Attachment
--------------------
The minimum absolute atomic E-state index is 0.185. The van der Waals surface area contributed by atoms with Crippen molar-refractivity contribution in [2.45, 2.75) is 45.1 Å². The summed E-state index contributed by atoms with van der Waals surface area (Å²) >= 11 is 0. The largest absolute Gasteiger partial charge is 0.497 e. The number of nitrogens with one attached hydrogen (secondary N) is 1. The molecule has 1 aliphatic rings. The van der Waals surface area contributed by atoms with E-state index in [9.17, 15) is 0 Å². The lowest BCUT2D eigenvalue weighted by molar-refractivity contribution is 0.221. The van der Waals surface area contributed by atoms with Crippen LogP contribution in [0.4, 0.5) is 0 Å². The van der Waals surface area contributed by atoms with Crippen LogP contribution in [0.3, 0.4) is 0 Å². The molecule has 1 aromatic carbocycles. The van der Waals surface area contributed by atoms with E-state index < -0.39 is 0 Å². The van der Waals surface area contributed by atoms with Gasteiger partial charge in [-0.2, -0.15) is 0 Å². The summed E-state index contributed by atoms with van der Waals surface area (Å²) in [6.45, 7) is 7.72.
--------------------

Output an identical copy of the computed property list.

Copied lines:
The minimum absolute atomic E-state index is 0.185. The van der Waals surface area contributed by atoms with Crippen molar-refractivity contribution in [2.45, 2.75) is 45.1 Å². The summed E-state index contributed by atoms with van der Waals surface area (Å²) >= 11 is 0. The largest absolute Gasteiger partial charge is 0.497 e. The number of nitrogens with one attached hydrogen (secondary N) is 1. The molecule has 1 aliphatic rings. The van der Waals surface area contributed by atoms with E-state index in [9.17, 15) is 0 Å². The lowest BCUT2D eigenvalue weighted by molar-refractivity contribution is 0.221. The van der Waals surface area contributed by atoms with Crippen LogP contribution in [0.4, 0.5) is 0 Å². The van der Waals surface area contributed by atoms with Crippen LogP contribution in [0.3, 0.4) is 0 Å². The molecule has 1 aromatic carbocycles. The van der Waals surface area contributed by atoms with E-state index < -0.39 is 0 Å². The van der Waals surface area contributed by atoms with Gasteiger partial charge in [-0.2, -0.15) is 0 Å². The summed E-state index contributed by atoms with van der Waals surface area (Å²) in [6.45, 7) is 7.72.